Submitted by Scott Cleland on Thu, 2016-10-13 18:06
Google deserves credit for trying something very difficult, and putting some big money where their mouth was.
That said Google Fiber looks like dead business model walking.
Consider what happened this past summer.
June 22, 2016, it was announced that Google acquired Webpass, a wireless ISP.
In July, per The Information reporting, “Alphabet CEO Larry Page ordered Google Fiber’s chief, Craig Barratt, to halve the size of the Google Fiber team to 500 people. …Mr. Page has also told Mr. Barratt to reduce the current cost of bringing Google Fiber to customers’ homes to one-tenth the current level.”
Submitted by Scott Cleland on Fri, 2016-10-07 11:20
Listen to Google’s CEO Sundar Pichai when he says Google foresees a transformation from a “mobile-first world to an AI-first world,” because that is where Google-Android’s ~90% market dominance in mobile, search, and search advertising, is going to take the world -- like it or not.
As you will see, an “AI-first world” is also a “privacy-second world” and an “antitrust-cursed world.”
Just like Google’s unmatched data collection enabled it to figure out how to position itself to dominate the mobile Internet with Android’s contractual-tying over the last eight years, Google’s unmatched data collection currently is enabling it to figure out how to perfectly vertically-integrate a comprehensive-suite of home-related, products and services to dominate home-digital information and services with its just announced products: Google Home, Google WiFi, Allo, Google Assistant, Google Pixel, etc.
Naturally this Google “data-driven,” omni-integration will have big privacy and antitrust implications.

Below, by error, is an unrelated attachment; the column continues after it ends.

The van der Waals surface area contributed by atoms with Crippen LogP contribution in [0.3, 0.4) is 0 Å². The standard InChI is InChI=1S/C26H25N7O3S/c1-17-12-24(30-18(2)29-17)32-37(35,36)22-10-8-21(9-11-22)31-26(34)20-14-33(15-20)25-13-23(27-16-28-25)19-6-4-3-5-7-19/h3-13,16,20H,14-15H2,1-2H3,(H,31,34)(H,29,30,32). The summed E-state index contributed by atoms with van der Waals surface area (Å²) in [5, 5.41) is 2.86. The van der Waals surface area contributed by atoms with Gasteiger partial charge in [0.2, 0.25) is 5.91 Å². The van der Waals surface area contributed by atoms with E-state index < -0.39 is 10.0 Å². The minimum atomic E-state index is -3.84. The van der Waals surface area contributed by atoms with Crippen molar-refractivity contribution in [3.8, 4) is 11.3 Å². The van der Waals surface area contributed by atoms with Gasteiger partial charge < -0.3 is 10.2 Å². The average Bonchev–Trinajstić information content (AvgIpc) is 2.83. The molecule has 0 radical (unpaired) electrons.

Submitted by Scott Cleland on Mon, 2016-09-26 15:50
When a PR tactic masquerades as principle or sound policy a mess inevitably ensues.
Google and Public Knowledge, the two leading corporate and interest group entities respectively that are opposed to copyright in America, plotted that they could disguise their real intent to “unlock copyright licensing” and devalue the valuable “information flows” of the $200b a year U.S. pay TV industry, with a clever #UnlockTheBox consumer “gift”/sneak attack… just like Greeks did in the Trojan War using the purported “gift” of a huge wooden “Trojan Horse” as a trick to secretly enable soldiers hidden inside the horse to gain entry to the securely protected city of Troy.
We now know that this FCC AllVid/Set-Top-Box (STB) rulemaking was not really about unlocking set-top-boxes for consumer benefit, but predominantly about unlocking copyright licenses for the nation’s most valuable video programming – to de facto, open-force more proprietary information to be free on the Open Internet.